Sweden is also very active in multilateral groups such as the New Climate Economy Project, Friends of Work Stream 2, and the Nordic Council, all of which seek to increase international ambition, bridge the gap between developing and developed countries, and facilitate the adoption of sustainable development goals (MEE, 2015). Additionally, Sweden has proven to be a useful bilateral negotiator, and has signed agreements with both smaller emitters such as Palestine and major emitters such as China and India (Swedish EPA, 2014). These agreements, which build Sweden’s spheres of influence and enhance its international bargaining power, are critical to attainment of Sweden’s objectives for COP21.

Even Sweden’s private sector corporations are enhancing Sweden’s international strategy. On November 25th, the Volvo group in partnership with the Stockholm Resilience Center held a conference to “gather leaders and stakeholders from government, the private sector and civil society in Stockholm to discuss how business can contribute to sustainable development” (Volvo Group, 2015). Highlights of the conference included a speech by Jan Eliasson, Deputy Secretary-General of the UN, and a productive Construction Climate Change roundtable discussion (CCC, 2015).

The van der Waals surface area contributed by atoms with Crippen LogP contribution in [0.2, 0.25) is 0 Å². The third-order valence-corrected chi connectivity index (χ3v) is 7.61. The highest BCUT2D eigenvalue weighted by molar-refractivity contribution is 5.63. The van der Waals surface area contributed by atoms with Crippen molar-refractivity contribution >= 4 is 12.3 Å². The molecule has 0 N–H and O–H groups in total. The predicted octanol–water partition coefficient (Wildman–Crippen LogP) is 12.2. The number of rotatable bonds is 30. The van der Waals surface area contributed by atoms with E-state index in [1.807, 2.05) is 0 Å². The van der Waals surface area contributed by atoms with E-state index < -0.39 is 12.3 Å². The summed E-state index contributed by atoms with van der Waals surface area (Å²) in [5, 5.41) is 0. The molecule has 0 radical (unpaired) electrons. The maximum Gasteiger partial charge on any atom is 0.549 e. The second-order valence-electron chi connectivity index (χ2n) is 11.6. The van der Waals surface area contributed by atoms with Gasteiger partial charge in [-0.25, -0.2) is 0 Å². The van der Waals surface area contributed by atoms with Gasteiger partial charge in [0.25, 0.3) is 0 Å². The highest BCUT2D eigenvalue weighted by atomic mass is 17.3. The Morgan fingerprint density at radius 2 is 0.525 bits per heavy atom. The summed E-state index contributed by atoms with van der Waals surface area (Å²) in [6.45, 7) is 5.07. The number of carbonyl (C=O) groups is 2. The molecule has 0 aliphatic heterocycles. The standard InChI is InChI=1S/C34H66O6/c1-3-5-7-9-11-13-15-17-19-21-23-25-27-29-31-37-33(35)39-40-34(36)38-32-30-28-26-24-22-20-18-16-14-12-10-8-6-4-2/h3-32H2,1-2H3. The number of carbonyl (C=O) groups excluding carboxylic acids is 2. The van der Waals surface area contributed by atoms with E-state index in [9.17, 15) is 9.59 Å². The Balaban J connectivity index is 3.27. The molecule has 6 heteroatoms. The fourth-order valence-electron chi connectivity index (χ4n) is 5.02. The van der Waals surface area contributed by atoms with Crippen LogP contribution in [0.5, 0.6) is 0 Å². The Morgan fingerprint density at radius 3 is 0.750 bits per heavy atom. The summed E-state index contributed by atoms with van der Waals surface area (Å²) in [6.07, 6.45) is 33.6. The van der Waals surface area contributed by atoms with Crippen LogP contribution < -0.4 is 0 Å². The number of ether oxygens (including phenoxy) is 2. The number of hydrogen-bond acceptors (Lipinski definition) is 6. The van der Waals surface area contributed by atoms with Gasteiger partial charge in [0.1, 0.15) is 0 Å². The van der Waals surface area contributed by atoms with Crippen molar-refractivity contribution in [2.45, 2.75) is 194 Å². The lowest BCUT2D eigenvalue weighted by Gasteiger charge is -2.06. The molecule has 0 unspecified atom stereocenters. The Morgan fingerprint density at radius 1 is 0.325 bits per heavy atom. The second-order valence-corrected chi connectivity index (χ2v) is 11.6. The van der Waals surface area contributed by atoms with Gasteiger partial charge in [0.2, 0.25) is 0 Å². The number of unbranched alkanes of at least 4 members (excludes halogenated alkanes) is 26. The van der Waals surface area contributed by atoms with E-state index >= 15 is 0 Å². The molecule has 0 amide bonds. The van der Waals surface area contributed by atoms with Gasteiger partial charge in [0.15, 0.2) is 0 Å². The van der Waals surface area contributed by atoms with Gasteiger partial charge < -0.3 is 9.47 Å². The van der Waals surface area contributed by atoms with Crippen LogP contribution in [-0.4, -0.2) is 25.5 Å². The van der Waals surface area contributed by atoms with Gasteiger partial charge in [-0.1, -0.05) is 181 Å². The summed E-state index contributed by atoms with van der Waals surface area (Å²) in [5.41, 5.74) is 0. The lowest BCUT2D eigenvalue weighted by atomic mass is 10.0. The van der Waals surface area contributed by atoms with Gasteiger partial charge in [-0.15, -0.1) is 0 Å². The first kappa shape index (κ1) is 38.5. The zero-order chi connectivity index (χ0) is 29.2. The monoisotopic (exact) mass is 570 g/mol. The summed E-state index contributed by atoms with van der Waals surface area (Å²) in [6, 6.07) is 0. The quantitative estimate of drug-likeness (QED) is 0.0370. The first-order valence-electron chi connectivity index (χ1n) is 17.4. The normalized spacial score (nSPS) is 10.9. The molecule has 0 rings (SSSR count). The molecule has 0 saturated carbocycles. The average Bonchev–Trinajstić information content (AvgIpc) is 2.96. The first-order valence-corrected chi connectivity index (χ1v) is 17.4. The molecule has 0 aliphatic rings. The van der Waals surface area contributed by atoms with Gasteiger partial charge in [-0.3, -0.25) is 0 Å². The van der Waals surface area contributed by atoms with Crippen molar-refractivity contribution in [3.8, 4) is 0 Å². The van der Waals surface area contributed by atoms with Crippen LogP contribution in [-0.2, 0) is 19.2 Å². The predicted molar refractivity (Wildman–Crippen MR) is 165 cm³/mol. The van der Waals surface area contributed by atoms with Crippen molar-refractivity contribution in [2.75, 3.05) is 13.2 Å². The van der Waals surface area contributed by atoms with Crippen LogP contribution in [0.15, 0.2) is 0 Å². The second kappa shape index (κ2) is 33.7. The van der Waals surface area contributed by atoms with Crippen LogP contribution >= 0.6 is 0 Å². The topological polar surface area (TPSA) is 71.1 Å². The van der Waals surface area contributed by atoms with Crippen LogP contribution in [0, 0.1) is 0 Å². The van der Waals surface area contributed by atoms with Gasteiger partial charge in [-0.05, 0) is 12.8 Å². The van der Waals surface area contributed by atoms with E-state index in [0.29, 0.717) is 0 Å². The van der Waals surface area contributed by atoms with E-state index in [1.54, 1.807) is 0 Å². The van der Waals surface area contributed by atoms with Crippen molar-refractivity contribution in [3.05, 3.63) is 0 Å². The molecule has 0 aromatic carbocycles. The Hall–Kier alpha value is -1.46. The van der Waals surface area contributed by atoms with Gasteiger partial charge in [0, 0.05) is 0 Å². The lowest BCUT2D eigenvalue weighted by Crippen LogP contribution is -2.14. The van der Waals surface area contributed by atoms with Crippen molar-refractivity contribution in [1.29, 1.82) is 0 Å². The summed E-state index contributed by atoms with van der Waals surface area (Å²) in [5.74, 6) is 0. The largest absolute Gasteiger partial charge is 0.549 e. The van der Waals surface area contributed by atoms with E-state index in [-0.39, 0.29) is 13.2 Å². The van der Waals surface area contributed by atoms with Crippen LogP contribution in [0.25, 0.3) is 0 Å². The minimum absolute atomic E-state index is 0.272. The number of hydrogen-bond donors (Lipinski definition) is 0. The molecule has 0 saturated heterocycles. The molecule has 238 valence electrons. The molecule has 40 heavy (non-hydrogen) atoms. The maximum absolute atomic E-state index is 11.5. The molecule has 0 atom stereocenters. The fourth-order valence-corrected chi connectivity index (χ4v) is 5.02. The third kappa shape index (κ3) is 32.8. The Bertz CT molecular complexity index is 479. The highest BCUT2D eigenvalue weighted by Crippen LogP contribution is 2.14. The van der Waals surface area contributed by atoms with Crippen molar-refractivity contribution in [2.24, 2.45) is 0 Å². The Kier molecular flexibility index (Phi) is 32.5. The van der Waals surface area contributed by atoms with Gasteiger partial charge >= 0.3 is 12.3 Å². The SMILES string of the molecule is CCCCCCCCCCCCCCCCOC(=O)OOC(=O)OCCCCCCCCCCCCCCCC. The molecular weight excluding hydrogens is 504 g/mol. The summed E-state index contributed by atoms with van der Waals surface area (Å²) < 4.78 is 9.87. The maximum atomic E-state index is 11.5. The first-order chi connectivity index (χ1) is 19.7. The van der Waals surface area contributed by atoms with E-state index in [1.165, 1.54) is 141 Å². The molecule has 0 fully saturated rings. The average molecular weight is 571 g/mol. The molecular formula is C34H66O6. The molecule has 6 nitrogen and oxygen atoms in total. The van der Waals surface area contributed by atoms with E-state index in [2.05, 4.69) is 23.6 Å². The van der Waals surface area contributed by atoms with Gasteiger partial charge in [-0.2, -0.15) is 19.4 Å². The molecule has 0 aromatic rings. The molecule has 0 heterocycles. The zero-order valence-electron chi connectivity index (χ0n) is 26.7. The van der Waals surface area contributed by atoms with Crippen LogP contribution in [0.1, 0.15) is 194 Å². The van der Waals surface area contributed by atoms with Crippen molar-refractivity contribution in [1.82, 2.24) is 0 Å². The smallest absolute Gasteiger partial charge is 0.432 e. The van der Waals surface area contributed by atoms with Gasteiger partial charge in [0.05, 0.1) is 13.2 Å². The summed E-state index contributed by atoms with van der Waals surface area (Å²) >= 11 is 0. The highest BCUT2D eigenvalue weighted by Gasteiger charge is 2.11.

At COP21 the Swedish government will be represented by a delegation of seven ministers led by Minister for Climate and the Environment Asa Romson and Prime Minister Stefan Löfven (Figure 3). In preparation for the conference, Swedish government officials have maintained a strong international profile. In July, at the UN Finance for Development Summit, the Swedish delegation wrote an influential opinion paper addressing how Sweden plans to finance sustainable development (Williams, 2015). Then, At the UN Sustainable Development Goal meeting in New York in September, PM Löfven announced the formation of a ‘high-level group’ with eight other nations from around the world (Williams, 2015). The goal of the group is to ensure that the 17 global sustainable development goals and the 2030 agenda are not just adopted but also implemented. This trend of maintaining its strong international presence relative to its small size has continued at COP 21 where PM Löfven gave a press briefing outlining Sweden’s goals and interests on the opening morning, promised an extra SEK 250 million ($28.5 million) for LDCs, and highlighted fossil-free initiative (The Local, 2015).


As a climate policy pioneer, Sweden pursues ambitious domestic and international policies. As summarized by Prime Minister Stefan Löfven at a UN Sustainable Development Goal meeting, the Swedish government believes that these policies are not only in Sweden’s best interests, but also are ‘morally right’ (Williams, 2015). From EU policies, to international finance mechanisms, to developing countries’ INDCs, Sweden has already had a strong influence on the preparation for the conference. Hopefully, Sweden and the EU will also play an important in determining the outcomes of the conference.